While this availability of information and body of knowledge may improve education, Willinsky (2002) also suggests that it further develops the informed citizen. Through this broadening awareness, society will be exposed to greater perspectives, as well as to explanations for how research and policy-making is conducted. Willinsky contends that this open access of information will educate not only the researcher, but will also be enriching to the public. Consequently, people may become more actively engaged in societal affairs due to their sense of understanding and confidence with the subject matter. This is evidenced by the cases presented concerning the health and political sectors. Becoming informed not only pertains to the reader, but also to the scholar or researcher. Willinsky proposes that by making research accessible to the public, faculty and students will spend greater effort to ensure that their work is credible, documented and explained in such a way to have the most impact. With the goal of creating informed consumers, open access to scholarly work will positively affect both the educational and public spheres.
A final point to consider is how access to scholarly publishing is being made available. Through the use of technology, the academic research can be moved through the public domain and on a global level with ease and speed. This has the potential to empower the people and promote democracy in the exchange of ideas. The caution here, as Willinsky warns (2002), is to ensure that the perspectives are varied and equally represented. Another challenge is the concern of discerning veritable sources of information. Initiatives like the Open Journal System, part of the Public Knowledge Project, are being created to ensure the circulation of publicly-funded research which is verified by their respective institutions. Furthermore, these online journal systems are being developed in a way that enables the integrating of knowledge within a variety of contexts, while at the same time encouraging social interaction (Kopak, 2008).
Overall, Willinsky presents strong reasoning for the public exposure of educational research. While he has some reservations, he is seeking to make scholarly publishing available through his ongoing involvement with the Public Knowledge Project. Only time and ongoing assessment of open source programming will reveal its impact on education and our ever-changing society.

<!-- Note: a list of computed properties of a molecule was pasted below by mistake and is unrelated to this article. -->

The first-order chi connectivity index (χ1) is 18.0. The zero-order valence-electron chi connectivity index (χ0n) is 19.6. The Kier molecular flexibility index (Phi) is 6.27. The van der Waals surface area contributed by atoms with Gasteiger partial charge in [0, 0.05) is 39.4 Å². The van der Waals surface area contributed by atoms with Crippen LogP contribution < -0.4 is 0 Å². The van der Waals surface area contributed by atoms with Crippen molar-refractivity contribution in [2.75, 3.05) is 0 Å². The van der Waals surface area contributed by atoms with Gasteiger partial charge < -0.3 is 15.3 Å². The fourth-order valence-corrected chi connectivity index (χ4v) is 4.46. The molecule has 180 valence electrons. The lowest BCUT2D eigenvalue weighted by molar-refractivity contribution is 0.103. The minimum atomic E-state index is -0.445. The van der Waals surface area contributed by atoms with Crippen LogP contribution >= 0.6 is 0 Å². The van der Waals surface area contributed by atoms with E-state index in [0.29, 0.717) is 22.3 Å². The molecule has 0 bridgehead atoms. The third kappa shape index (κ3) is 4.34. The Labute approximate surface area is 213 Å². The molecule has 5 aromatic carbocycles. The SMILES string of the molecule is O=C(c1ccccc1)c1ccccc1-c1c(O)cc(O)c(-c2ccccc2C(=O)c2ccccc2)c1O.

Dewey, John. (1903). Democracy in education. The Elementary School Teacher, 4(4), 193-204. Retrieved from http://www.jstor.org/stable/992653
Dewey, J. (1916). Democracy and education. New York: Macmillan.
Kopak, R. (2008). Open access and the open journal systems: Making sense all over. School Libraries Worldwide, 14(2), 45-54. Retrieved from www.ebscohost.com.ezproxy.library.ubc.ca/
Public Knowledge Project. (2013). Public knowledge project.
Retrieved from http://pkp.sfu.ca/
Von Glasersfeld, E. (2008). Learning as a constructive activity. AntiMatters, 2(3), 33-49.
Retrieved from http://anti-matters.org
Willinsky, J. (2002). Democracy and education: The missing link may be ours. Harvard Educational Review, 72(3), 1-28. Retrieved from www.global.factiva.com.ezproxy.library.ubc.ca
I agree that opening up this research would engage the public, much like the BCCT has done with the registration search option, because this transparency will help to alleviate fears and paranoia about the education system. I also believe this would help to legitimize education as a practice rather than something people do when they can’t do anything else, as the saying goes. With more peer review, more scientific research and more public engagement, education could be seen on the same level as medicine.
I also think that open access to information is key for educaiton, in order to provide equal educational oppertunities and support learning between academics and non-academics. As was eluded to, given the varying degrees of quality for online journals and resources, it is increasingly essential to ensure readers critically evaluate sources.